I don’t think I’ve ready anything quite as original as this. Stuart Turton’s debut novel is about as original an idea as I can remember reading – a clever mix of Quantum Leap, Groundhog Day, and Poirot.
“My mind has gone blank. I don’t know who Anna is or why I’m calling her name. I don’t even know how I got here. I’m standing in a forest, shielding my eyes from the spitting rain. My heart’s thumping, I reek of sweat and my legs are shaking. I must have been running but I can’t remember why”
That’s how it starts. Sometime after the first World War, Aiden Bishop arrives in the forest outside Blackheath House, the scene of a grizzly murder some twenty years earlier. At 11pm that evening, in the middle of a masquerade ball, Evelyn Hardcastle will be murdered, and Aiden will have to find out who did it and why.
If all is not as it first seems at Blackheath House, then brace yourself: Turton has added more layers to this murder mystery than you can shake a stick at. For a start, to solve this murder, Aiden will occupy the bodies of eight different guests at Blackheath House – each with a different connection to the victim, and offering different skills that might help him on his way.
On top of this Aiden is in competition with at least two other people, along with a footman who knows all Aiden’s different guises and is trying to kill them off before he can solve the murder, a maid who could be trying to help him but is probably out for herself, and a man in Plague Doctor mask is laying down the law to our beleaguered and confused protagonist.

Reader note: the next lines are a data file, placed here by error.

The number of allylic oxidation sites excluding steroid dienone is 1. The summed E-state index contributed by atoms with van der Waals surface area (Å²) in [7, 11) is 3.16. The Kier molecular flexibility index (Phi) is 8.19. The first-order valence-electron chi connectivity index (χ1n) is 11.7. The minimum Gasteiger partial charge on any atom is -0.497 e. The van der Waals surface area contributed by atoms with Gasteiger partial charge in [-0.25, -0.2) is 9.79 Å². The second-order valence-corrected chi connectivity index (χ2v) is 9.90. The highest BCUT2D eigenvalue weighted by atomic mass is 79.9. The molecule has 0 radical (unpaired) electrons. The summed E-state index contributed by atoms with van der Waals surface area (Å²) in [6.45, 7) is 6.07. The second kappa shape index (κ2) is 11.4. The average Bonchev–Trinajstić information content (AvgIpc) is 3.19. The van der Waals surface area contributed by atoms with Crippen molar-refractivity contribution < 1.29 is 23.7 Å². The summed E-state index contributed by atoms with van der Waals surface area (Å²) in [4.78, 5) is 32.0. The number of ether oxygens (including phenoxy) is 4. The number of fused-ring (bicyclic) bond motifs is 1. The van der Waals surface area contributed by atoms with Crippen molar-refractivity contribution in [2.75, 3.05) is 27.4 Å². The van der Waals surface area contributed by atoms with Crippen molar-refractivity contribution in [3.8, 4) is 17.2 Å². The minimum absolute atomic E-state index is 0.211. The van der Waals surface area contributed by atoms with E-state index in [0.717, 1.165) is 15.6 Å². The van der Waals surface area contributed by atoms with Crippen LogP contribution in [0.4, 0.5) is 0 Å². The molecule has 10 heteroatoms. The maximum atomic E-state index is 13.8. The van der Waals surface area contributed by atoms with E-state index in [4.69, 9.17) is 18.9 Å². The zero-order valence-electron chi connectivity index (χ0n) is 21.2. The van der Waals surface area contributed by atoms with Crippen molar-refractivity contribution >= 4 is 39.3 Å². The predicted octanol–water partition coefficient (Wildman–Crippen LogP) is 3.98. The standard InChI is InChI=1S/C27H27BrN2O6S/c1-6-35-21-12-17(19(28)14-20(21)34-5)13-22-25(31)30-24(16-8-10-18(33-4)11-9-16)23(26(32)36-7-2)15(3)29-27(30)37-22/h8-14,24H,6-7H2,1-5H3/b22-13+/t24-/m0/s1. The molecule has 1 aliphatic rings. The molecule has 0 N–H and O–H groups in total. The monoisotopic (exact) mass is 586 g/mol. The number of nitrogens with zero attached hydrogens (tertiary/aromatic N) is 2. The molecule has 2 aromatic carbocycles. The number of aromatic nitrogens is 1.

Solve it, and Aiden is freed. But if he makes a wrong turn he’s destined to repeat the day over and over until he finally catches the murderer.
See what I mean when I say it’s Quantum Leap, Groundhog day and Poirot wrapped into one? It’s all very complicated.
It’s the most intricately plotted book I can remember – I can only imagine how difficult it was for Turton to write it. The clues, the twists, the way different versions of the same man interact, watching their actions take on different meanings as they’re cast in a different light as the case progresses. If I was wearing a hat while I read it, I’d have doffed it in admiration. How he did it I’ll never know. In my minds eye he stoops over a typewriter, ashtray piled high, waste paper basket overflowing and cups of cold coffee idling, wracking his brain for a way to make it all work – a strange combination of author and mad-scientist.
Frankly, it’s astounding.
“How lost do you have to be to let the devil lead you home?”
Whilst the plot takes centre stage, it can overwhelm everything else – sure there’s stuff about our sense of justice (when does justice become vengeance?) and if we can ever really forgive people, but it all plays second banana in a book as thickly plotted as this.
Which isn’t a negative – if anything it make it more fun. Not every book has to say something deep about the human condition – some can be just a fun read. That’s the strength of the Seven Deaths of Evelyn Hardcastle, and it’s all the better for it.
I’d encourage you to read it – its completely original and masses of fun.
So what do you think? Have you read it? Did you like it? Would you recommend it?
Let me know in the comments!
If you’re after some quality whodunnits, then there’s a few I’d recommend, but to my mind, you can’t beat a bit of George Smiley:
Though you can’t go wrong with a bit of Sherlock:
But if it’s books that look at the difference between justice and vengeance, then there’s really only one worth considering: